Frank Carter and the Rattlesnakes
May 7, 2019
It’s never easy to keep the peace when everyone wants to just bounce around and knock into each other like a sentient game of skittles, but there is something about a show with Frank Carter and the Rattlesnakes that makes everyone feel at ease.
Carter himself is well-known for being outspoken on many societal issues including expectations, actions, and reactions. He spreads these messages throughout a live show, and there’s always a sense that gig-goers leave with a little change in their minds and a little more love in their hearts.
Promoting the band’s brand new album End of Suffering, the Rattlesnakes took over Shoreditch for the night and shared the words that Carter often spreads: love each other; hate the bigots; to hell with anxiety. Carter is known and loved for how he conducts a crowd, and he gets everyone involved in the shoving, singing and screaming – and he especially loves a crowd surfer. There was even a special moment mid-show where he allowed the pit to open just for the women in the crowd. Condemning the fact of many women feeling unsafe and at risk of violence or sexual assault, he wanted a moment just for women to shove each other and have fun – and in his words, it was a beautiful sight to see so many people have fun and laugh with each other instead of staying tentative and moshing in fear.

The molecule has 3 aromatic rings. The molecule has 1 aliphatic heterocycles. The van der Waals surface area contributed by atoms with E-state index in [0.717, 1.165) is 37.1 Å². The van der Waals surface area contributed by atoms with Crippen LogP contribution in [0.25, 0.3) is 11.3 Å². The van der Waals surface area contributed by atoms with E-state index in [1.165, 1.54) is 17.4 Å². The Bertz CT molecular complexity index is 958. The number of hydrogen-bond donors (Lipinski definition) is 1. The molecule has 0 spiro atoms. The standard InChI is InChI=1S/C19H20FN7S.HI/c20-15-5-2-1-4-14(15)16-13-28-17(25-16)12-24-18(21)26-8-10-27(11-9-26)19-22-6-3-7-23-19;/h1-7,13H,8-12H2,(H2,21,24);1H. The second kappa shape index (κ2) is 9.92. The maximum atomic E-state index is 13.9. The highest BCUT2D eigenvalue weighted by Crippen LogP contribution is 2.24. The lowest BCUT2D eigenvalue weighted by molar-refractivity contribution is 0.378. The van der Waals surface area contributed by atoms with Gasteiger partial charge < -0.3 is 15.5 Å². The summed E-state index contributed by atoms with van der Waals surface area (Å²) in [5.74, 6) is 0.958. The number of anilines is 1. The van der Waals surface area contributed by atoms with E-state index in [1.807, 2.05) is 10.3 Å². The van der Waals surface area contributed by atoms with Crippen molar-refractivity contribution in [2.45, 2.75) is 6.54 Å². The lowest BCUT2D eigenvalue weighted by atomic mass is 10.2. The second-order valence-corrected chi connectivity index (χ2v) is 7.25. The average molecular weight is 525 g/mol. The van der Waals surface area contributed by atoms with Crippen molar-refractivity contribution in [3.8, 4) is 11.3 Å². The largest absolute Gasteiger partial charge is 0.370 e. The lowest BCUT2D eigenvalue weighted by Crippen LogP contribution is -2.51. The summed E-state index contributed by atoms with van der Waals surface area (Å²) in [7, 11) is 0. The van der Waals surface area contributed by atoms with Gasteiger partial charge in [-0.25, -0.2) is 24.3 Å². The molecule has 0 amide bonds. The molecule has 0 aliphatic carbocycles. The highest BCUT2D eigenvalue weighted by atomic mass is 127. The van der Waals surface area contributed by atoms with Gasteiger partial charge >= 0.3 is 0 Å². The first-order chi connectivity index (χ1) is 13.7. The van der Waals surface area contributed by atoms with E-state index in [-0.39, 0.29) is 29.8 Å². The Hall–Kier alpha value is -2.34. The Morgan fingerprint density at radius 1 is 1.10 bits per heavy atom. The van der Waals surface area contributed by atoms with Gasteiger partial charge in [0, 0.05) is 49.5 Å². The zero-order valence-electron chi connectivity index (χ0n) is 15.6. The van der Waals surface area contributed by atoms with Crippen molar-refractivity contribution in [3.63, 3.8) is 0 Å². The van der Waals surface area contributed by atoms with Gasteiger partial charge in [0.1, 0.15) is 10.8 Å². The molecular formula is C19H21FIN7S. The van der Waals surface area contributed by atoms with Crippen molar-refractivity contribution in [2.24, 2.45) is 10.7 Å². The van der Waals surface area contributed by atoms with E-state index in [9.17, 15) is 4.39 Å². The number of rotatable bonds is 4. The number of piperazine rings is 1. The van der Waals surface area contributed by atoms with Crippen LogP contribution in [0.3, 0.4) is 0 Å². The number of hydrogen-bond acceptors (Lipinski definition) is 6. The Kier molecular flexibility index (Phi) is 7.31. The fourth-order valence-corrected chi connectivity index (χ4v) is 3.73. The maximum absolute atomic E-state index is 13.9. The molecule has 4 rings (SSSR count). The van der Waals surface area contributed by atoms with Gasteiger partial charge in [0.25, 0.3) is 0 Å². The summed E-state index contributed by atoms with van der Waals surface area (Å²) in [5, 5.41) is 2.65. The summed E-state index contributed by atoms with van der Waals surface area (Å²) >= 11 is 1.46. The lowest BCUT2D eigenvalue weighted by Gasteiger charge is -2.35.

If someone left without bruises or pains or even a limp, they didn’t have enough fun. The beautiful irony of a Frank Carter show – he wishes everyone to stay safe while they’re moshing their lives away in front of him. It makes little sense without knowing and experiencing a show for yourself; so go and treat (or torture) yourself in the most exhilarating way.
The most emotional moment of the night was when he performed a track from the new album, “Anxiety.” It was the only way to calm a raging audience, and it did the trick. It was a softer song, hard-hitting and heartfelt, that brought everyone together in hugs and embraces. At the heart of it all, there’s a reason every person was in that room that night, and there was a reason they stayed long enough to experience that moment. Behind the loud riffs and Carter’s passionate belting of each lyric, there is a message, and it screams loud and clear.
Carter’s appreciation and trust for his fanbase is inspiring. He stepped into the crowd at the start of the show – trusting his followers below him to keep him steady – and later dove into the crowd before speedily being shifted back on stage, much to Carter’s comedic dismay.
There is never an easy way to sum up a night with Frank Carter and the Rattlesnakes, as so much is included in a short couple of hours. Beginning with love and ending with hate (as in performing the anthem “I Hate You” – not hating the band); filling the space with peace, energy, happiness, and sadness; taking turns to be upbeat and down. A Frank Carter show is a reflection of the journey of life: unexpected and indescribable, but it always ends with fulfillment.
For the good of supporting love, life, and mindfulness, a night with the Rattlesnakes is just the therapy session we all need.